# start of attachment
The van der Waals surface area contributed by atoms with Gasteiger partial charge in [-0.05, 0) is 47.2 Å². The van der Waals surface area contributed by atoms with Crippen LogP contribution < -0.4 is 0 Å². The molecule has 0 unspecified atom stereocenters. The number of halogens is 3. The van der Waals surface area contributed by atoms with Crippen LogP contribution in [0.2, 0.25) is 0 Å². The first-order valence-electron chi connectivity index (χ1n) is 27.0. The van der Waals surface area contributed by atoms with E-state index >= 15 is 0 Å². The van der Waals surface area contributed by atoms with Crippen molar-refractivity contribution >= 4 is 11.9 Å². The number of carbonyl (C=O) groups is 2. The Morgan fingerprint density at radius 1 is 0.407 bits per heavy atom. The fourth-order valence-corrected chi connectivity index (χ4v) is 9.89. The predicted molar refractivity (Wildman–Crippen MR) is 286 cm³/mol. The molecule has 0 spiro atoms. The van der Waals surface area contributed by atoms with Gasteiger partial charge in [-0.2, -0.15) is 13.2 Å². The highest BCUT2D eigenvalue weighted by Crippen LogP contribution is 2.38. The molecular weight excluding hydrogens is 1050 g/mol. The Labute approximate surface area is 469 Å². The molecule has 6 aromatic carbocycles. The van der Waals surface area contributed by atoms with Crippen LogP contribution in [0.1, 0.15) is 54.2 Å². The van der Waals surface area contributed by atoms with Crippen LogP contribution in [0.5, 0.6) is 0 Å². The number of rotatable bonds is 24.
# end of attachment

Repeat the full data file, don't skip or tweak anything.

The van der Waals surface area contributed by atoms with Gasteiger partial charge in [-0.05, 0) is 47.2 Å². The van der Waals surface area contributed by atoms with Crippen LogP contribution < -0.4 is 0 Å². The molecule has 0 unspecified atom stereocenters. The number of halogens is 3. The van der Waals surface area contributed by atoms with Crippen LogP contribution in [0.2, 0.25) is 0 Å². The first-order valence-electron chi connectivity index (χ1n) is 27.0. The van der Waals surface area contributed by atoms with E-state index >= 15 is 0 Å². The van der Waals surface area contributed by atoms with Crippen molar-refractivity contribution >= 4 is 11.9 Å². The number of carbonyl (C=O) groups is 2. The Morgan fingerprint density at radius 1 is 0.407 bits per heavy atom. The fourth-order valence-corrected chi connectivity index (χ4v) is 9.89. The predicted molar refractivity (Wildman–Crippen MR) is 286 cm³/mol. The molecule has 0 spiro atoms. The van der Waals surface area contributed by atoms with Gasteiger partial charge in [-0.2, -0.15) is 13.2 Å². The highest BCUT2D eigenvalue weighted by Crippen LogP contribution is 2.38. The molecular weight excluding hydrogens is 1050 g/mol. The Labute approximate surface area is 469 Å². The molecule has 6 aromatic carbocycles. The van der Waals surface area contributed by atoms with Crippen LogP contribution in [0.1, 0.15) is 54.2 Å². The van der Waals surface area contributed by atoms with Crippen LogP contribution in [0.5, 0.6) is 0 Å². The number of rotatable bonds is 24.